Refers to short-lived events, behavioural manifestations following seizures. It may include, but is not limited to the following in various degrees: clouding of consciousness, disorientation or delirium, delusions and hallucinations.

4. Simple Partial Seizures
Are limited to one area of the brain. Consciousness is not lost, though the child may not be able to control body movements. Senses may be distorted during the seizures so that the child sees, hears, and smells, or experiences feelings that are not real or heightened senses of perception. Examples: such as smells of burnt toast or eggs. They may see flashing lights.

Treatment - First Aid is usually not required although the child may require comforting and reassurance and re-orientation to present activities (Inform parents).*See Post-ictal psychosis.

5. Absence
Previously called petit mal seizures produce momentary loss of awareness, sometimes accompanied by movements of the face, blinking or arm movements. These may be frequent. The child immediately returns to full awareness after one of these episodes. These seizures are at times difficult to see. Children appear confused or "lost" in current discussions or activities. Providing opportunities for "review" of material or "written" instructions may help the children in class.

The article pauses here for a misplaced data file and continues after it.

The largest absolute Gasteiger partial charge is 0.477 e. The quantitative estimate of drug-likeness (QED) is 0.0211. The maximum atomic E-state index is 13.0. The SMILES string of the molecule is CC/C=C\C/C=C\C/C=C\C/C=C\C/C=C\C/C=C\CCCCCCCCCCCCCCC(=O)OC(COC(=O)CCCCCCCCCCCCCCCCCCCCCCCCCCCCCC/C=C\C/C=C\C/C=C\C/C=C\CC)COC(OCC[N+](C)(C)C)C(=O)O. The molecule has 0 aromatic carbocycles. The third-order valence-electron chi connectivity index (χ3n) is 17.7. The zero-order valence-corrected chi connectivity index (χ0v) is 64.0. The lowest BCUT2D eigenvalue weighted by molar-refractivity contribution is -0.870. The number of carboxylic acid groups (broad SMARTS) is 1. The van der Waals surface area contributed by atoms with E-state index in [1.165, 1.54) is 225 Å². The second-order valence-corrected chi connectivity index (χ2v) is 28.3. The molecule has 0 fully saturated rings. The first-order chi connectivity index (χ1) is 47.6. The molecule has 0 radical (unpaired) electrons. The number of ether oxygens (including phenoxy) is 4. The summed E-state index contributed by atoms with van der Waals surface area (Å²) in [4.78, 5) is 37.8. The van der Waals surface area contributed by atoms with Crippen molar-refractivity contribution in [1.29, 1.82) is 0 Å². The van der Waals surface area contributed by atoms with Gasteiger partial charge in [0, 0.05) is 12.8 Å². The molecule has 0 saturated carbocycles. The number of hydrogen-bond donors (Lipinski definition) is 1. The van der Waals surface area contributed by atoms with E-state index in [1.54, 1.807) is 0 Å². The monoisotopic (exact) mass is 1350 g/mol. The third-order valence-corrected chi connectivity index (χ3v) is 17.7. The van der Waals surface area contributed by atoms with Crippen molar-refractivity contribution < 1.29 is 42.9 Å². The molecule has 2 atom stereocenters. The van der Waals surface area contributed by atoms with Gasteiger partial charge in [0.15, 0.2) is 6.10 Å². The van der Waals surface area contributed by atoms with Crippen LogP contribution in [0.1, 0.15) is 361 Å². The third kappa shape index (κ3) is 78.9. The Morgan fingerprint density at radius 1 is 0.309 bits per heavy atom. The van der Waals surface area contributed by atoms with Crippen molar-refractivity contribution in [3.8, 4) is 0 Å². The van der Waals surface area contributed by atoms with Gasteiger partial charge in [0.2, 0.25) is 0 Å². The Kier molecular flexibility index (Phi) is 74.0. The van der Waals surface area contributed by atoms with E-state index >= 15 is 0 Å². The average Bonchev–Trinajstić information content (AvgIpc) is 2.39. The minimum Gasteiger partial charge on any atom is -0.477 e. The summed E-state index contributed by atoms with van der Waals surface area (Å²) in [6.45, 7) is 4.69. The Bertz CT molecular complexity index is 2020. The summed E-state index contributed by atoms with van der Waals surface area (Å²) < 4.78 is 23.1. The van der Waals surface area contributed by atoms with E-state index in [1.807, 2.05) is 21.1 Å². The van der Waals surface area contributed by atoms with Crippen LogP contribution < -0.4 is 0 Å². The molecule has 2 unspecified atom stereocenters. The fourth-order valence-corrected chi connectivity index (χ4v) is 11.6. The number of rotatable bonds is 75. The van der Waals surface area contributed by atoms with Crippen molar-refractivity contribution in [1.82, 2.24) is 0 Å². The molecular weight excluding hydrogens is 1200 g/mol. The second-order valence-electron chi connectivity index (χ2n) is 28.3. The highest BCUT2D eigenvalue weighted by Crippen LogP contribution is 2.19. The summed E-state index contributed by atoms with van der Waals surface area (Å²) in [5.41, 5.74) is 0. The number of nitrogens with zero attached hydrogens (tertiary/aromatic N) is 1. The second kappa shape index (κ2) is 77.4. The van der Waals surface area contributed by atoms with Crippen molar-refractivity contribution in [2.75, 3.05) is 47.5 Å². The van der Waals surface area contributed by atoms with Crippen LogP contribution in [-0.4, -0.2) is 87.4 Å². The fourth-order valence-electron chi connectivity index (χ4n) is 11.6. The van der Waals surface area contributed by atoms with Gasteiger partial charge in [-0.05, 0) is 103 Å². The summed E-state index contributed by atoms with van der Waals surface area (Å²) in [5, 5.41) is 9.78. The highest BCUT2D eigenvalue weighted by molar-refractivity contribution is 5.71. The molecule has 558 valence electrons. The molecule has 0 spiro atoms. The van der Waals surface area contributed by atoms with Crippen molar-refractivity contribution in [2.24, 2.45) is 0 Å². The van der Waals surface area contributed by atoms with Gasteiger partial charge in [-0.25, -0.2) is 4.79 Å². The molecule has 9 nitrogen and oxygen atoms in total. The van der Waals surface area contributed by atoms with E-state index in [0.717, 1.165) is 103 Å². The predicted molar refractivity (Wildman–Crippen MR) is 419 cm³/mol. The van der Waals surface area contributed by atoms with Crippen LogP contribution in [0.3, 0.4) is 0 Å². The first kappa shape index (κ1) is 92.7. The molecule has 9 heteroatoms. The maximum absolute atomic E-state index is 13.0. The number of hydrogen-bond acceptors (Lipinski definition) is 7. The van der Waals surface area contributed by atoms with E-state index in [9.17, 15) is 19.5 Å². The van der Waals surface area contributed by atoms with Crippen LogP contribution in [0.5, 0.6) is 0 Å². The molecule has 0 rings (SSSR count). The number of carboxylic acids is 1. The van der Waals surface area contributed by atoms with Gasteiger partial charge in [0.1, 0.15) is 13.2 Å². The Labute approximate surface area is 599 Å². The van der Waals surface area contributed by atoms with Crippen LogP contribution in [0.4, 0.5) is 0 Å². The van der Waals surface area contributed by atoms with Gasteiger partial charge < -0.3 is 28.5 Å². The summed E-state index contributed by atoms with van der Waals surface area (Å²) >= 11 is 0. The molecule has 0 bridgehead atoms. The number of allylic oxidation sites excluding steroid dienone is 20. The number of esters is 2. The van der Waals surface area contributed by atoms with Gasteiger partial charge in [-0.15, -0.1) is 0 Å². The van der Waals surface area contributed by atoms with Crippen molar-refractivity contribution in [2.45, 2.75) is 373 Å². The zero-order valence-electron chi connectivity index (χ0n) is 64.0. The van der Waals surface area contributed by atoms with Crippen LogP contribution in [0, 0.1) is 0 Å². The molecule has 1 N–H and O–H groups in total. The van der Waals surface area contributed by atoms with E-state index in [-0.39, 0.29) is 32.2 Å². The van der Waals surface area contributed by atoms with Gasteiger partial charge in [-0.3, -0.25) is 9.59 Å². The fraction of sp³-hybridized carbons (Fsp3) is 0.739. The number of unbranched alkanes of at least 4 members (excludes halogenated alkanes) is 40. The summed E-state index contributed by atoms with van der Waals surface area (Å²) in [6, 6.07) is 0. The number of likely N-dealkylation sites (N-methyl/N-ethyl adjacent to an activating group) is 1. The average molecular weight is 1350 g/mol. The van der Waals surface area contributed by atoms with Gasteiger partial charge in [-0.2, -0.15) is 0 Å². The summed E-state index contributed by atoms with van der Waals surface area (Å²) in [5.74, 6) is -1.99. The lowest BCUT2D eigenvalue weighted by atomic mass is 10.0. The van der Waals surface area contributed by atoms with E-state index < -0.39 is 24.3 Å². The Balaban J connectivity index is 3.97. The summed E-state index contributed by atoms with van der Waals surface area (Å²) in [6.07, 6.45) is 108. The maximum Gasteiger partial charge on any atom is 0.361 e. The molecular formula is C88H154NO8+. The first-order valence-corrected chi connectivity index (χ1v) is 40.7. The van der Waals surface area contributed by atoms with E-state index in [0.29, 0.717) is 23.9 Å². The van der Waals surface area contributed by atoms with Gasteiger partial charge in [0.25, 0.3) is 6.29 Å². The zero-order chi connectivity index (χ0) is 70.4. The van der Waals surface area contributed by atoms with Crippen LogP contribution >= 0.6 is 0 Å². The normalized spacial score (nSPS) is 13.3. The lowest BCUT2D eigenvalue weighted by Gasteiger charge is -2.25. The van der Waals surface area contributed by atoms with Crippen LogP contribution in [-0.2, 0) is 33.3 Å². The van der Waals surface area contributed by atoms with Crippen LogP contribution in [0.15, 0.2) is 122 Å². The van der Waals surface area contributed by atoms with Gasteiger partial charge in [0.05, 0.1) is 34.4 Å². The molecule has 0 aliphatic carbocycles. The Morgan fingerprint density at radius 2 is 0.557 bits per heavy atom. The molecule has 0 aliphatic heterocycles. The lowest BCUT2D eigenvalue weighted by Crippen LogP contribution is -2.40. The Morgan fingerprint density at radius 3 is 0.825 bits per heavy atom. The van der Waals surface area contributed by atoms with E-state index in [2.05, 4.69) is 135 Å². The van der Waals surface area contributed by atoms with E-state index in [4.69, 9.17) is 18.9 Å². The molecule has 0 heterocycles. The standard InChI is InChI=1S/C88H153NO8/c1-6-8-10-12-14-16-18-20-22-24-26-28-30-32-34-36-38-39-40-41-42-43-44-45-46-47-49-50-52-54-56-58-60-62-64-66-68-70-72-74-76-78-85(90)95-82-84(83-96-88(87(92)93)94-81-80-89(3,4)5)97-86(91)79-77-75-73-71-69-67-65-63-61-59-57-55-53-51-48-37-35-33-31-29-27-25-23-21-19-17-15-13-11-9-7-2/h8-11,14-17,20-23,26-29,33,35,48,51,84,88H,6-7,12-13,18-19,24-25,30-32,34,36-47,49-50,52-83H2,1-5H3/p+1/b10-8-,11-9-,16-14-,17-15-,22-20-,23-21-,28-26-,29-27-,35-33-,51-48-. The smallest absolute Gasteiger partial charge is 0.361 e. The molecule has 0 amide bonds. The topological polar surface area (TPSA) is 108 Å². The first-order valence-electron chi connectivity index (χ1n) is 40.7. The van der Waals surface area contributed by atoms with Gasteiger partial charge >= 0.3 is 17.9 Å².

Treatment - No first aid is required (Inform parents). * See Post-ictal psychosis.

6. Complex Partial Seizures
Also called temporal lobe or psychomotor epilepsy, produce a sequence of automatic behaviour in which consciousness is lost or clouded. The child may get up and walk around, may pick at clothes, may fling off restraints, may mutter, or tap a desk in aimless undirected way. He may appear to be sleepwalking or drugged. Some children experience fear or paranoia as part of the seizure and may try to leave the room. This type of seizure lasts only a minute or two, but feeling of confusion afterwards may prolong. The child will not remember what he did during the seizure. His actions while having it will not have been under control.

Treatment - First Aid: take arm gently to guide the child to their seat, speak to them calmly. Do not grab hold or speak loudly. If child resists just make sure he/she is not in jeopardy. If child is in seat, ignore automatic behaviour but have him/her stay in the classroom until full awareness returns. Help re-orient the child if he feels confused afterwards (Inform parents).

7. Other Generalized Seizures
Akinetic, Atonic, Myoclonic, produce sudden changes in muscle tone that may cause the child to fall abruptly or jerk the whole body. A child with this kind of seizures may have to wear a helmet to protect the head. The seizures are more difficult to control than some of the others and in some cases may be accompanied by some degree of developmental delay.

Treatment - First Aid: The child should be helped up and examined for injury from the force of the fall, reassured and allowed to sit quietly until fully recovered (Inform parents).

Questions and Answers

Q: How will epilepsy affect a student's school performance?